He also stressed that in the Indian context there is also a need to have a National Education Commission which should conduct in-depth assessment of the requirements of the educational system.

Prof. Thorat chaired the roundtable while C Raj Kumar, Vice Chancellor –O P Jindal Global University, Prof. J S Rajput- former Chairman NCTE & NCERT and Sanjay Bhargava – Chairman Shiksha Mandal Wardha – a Bajaj education trust, were the key catalysts at the roundtable.

The discussion also significantly dealt with the question of India having the need for-profit entities in the education sector.

There was a divided house on this issue. While C Raj Kumar stated that education worldwide is run by non-profit entities, some other experts opined that it is for profit entities which alone can provide for the expansion and quality provided it is accompanied by effective but not excessive regulation.

Currently, even though India has the largest private sector participation in education, it does not work because of excessive controls.

Sajaya Bhargava said that decisions on starting and expanding an institution should be left to institutions, especially for institutions with a good track record.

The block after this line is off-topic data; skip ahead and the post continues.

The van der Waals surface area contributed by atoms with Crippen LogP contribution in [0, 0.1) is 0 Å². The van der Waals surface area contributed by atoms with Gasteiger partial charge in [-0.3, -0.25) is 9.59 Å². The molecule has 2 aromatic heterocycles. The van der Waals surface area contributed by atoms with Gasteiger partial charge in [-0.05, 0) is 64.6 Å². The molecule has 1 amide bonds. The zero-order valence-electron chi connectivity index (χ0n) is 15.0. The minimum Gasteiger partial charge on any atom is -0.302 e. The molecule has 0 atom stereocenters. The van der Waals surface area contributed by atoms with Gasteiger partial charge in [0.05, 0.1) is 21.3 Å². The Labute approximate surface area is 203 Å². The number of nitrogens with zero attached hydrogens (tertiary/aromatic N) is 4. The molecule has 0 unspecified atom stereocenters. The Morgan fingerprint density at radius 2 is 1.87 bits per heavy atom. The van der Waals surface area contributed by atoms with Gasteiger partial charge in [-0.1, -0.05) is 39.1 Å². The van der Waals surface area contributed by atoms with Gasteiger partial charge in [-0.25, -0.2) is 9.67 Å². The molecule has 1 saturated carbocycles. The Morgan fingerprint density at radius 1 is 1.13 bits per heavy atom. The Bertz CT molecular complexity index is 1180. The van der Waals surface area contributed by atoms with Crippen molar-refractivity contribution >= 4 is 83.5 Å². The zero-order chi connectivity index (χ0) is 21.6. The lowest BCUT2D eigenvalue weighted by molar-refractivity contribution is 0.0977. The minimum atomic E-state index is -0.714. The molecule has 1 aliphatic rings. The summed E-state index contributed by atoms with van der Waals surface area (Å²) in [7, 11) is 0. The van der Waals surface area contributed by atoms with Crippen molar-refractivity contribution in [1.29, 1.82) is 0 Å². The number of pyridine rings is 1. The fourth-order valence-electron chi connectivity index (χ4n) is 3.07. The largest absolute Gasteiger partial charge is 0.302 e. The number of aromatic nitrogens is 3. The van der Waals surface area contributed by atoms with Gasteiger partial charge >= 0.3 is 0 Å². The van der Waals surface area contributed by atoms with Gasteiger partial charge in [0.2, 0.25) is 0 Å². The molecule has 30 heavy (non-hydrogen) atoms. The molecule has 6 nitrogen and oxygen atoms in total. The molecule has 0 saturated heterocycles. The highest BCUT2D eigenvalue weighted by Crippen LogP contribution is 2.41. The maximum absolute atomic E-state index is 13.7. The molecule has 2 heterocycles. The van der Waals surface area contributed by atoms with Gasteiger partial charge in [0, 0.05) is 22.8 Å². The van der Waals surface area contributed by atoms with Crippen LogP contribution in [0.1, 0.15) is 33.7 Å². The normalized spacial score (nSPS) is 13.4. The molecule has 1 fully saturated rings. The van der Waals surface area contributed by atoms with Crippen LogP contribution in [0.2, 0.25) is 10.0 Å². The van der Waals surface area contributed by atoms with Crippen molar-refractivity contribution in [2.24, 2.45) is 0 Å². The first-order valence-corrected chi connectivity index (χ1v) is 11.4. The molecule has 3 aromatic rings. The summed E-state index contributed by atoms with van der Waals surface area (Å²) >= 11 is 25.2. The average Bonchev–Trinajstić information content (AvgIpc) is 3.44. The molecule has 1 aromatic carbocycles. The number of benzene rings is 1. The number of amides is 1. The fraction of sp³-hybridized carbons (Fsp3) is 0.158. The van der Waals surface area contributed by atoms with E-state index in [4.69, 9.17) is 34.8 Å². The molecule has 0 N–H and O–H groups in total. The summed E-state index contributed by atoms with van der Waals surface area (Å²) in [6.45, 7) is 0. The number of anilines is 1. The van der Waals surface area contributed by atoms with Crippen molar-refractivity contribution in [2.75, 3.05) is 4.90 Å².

Speaking on merit of earlier polices, Professor Rajput suggested that common school system as recommended by Kothari Commision (1968) should be put in place.

Some of the other important issues that were dealt with included lack of philanthropic involvement in education and the need to include even pre-primary education within the fold of education system in India.

Some of the key recommendations included need to have student feedback on teachers, doing away with restrictive labour polices to boost skill development, need to have capable leaders at the helm of institutions and reform of UGC by involving states in its governing body.

Pradeep Mehta, Secretary General of CUTS International, delivered the concluding remarks.

The roundtable was attended by representatives of academia, policy makers, researchers, civil society, UN agencies and NSDC, amongst others.

News Source : dnaindia.com